LONDON – Figures just released by the Australian government’s Bureau of Infrastructure and Transport Research Economics (BITRE) show that the nation has hit a record low for airline performance in June.
June’s statistics reveal that collectively across the key airlines, only 63% of all flights for the month arrived on time, whilst 61.9 % departed on schedule.
The overall flight cancellation rate for the month was 5.9%.
This officially makes the June 2022 performance figures the worst since Australian recording commenced by the department in 2003.
BITRE states that the month’s figures were impacted by factors including weather related events, congestion (Sectors Flown approaching levels recorded prior to COVID-19) and other COVID-19 related issues.
Chart: AviationSource (from BITRE report data)
The Virgin Australia network (Virgin Australia and Virgin Australia Regional Airlines combined operations) recorded 61.8 per cent for on time arrivals while the Qantas network (Qantas and QantasLink combined operations) recorded 59.4 per cent.
Virgin Australia achieved the highest on time arrivals among the major domestic airlines at 62.4 per cent followed by Jetstar at 59.5 per cent and Qantas at 59.1 per cent.
Of the regional airlines, Rex Airlines recorded 80.0 per cent for on time arrivals, followed by QantasLink at 59.6 per cent and Virgin Australia Regional Airlines at 51.3 per cent.
The Virgin Australia network recorded 59.8 per cent for on time departures while the Qantas network recorded 58.7 per cent.
Virgin Australia achieved the highest level of on time departures among the major domestic airlines for June 2022 at 60.4 per cent, followed by Qantas at 58.4 per cent and Jetstar at 55.7 per cent.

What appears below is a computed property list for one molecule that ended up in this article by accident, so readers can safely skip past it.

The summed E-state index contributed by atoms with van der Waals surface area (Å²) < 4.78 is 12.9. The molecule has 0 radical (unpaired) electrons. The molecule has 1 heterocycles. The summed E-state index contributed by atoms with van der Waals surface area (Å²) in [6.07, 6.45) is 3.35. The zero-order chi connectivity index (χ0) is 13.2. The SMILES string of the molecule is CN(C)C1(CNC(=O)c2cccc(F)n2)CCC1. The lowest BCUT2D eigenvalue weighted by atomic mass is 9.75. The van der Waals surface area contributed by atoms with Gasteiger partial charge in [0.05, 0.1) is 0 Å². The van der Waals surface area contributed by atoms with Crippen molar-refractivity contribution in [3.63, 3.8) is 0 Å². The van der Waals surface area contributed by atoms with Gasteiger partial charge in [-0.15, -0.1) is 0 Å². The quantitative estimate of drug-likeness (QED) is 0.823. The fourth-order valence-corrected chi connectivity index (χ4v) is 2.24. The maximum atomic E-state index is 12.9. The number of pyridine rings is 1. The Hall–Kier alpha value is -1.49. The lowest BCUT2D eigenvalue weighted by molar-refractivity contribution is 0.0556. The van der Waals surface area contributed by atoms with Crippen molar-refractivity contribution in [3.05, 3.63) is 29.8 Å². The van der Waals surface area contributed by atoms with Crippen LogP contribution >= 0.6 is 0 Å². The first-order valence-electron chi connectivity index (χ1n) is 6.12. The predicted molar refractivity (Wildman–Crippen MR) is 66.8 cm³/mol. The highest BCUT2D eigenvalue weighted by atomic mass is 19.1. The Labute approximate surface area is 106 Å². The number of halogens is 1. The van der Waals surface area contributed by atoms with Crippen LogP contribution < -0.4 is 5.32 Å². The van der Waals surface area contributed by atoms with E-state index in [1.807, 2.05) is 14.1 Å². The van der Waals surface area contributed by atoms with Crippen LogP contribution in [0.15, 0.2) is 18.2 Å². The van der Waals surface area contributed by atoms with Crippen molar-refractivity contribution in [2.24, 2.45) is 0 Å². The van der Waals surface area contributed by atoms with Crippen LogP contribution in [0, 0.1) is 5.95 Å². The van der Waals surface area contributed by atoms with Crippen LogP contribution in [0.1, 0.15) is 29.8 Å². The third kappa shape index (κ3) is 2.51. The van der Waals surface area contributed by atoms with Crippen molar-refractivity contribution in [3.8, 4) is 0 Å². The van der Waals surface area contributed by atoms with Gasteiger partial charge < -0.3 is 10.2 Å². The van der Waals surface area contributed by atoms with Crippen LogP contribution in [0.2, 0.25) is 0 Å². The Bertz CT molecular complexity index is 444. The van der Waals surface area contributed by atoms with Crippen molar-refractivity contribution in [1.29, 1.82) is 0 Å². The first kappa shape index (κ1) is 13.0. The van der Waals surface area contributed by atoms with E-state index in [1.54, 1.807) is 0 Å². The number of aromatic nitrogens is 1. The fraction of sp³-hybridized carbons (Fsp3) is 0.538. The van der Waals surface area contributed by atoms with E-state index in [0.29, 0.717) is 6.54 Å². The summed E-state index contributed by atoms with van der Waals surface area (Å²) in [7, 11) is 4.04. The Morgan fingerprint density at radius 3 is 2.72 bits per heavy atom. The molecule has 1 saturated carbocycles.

Of the regional airlines, Rex Airlines recorded 82.7 per cent for on time departures, followed by QantasLink at 58.8 per cent and Virgin Australia Regional Airlines at 49.6 per cent.
Qantas recorded the highest percentage of cancellations (at 8.1 per cent) during the month, followed by QantasLink (at 7.0 per cent), Virgin Australia (at 5.8 per cent), Jetstar (at 5.5 per cent), Virgin Australia Regional Airlines (at 5.3 per cent) and Rex Airlines (at 0.7 per cent).
The figures perhaps come as little surprise, given the turbulence of the past few weeks, with many customers expressing a general dissatisfaction at conditions experienced both at an airline and an airport level.
Lost and delayed baggage, extended waits and flight cancellations were amongst the gripes expressed (unsurprisingly) by travellers.
Qantas have found themselves in the firing line with customer complaints, and the airline points to several factors which were beyond their control.
On June 1, the worst recorded day of the month for poor on-time performance and flight cancellations, it was noted that Sydney Airport operated on a restriction of one runway due to strong wind conditions. This runway reduction ran for five days at the beginning of the month.
Industry staff shortages, including air traffic personnel was also cited as problematic by the national flag carrier. This effectively limited arrivals and departures on seven days during the month at airports around the country.